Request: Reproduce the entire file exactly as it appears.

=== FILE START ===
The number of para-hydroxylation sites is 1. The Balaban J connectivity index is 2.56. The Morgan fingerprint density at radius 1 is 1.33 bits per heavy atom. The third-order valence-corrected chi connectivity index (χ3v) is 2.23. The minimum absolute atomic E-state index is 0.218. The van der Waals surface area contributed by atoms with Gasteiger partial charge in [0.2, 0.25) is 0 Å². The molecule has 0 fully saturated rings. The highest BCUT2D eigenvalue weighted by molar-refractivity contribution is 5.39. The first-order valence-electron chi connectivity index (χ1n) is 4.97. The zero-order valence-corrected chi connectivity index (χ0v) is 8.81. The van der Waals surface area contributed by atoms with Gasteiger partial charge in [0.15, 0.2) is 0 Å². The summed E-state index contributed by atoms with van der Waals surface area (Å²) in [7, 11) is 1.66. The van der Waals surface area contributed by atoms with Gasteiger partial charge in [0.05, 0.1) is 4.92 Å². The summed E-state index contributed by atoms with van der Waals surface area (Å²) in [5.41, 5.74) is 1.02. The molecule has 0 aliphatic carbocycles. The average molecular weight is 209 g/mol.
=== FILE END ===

The number of para-hydroxylation sites is 1. The Balaban J connectivity index is 2.56. The Morgan fingerprint density at radius 1 is 1.33 bits per heavy atom. The third-order valence-corrected chi connectivity index (χ3v) is 2.23. The minimum absolute atomic E-state index is 0.218. The van der Waals surface area contributed by atoms with Gasteiger partial charge in [0.2, 0.25) is 0 Å². The molecule has 0 fully saturated rings. The highest BCUT2D eigenvalue weighted by molar-refractivity contribution is 5.39. The first-order valence-electron chi connectivity index (χ1n) is 4.97. The zero-order valence-corrected chi connectivity index (χ0v) is 8.81. The van der Waals surface area contributed by atoms with Gasteiger partial charge in [0.15, 0.2) is 0 Å². The summed E-state index contributed by atoms with van der Waals surface area (Å²) in [7, 11) is 1.66. The van der Waals surface area contributed by atoms with Gasteiger partial charge in [0.05, 0.1) is 4.92 Å². The summed E-state index contributed by atoms with van der Waals surface area (Å²) in [5.41, 5.74) is 1.02. The molecule has 0 aliphatic carbocycles. The average molecular weight is 209 g/mol.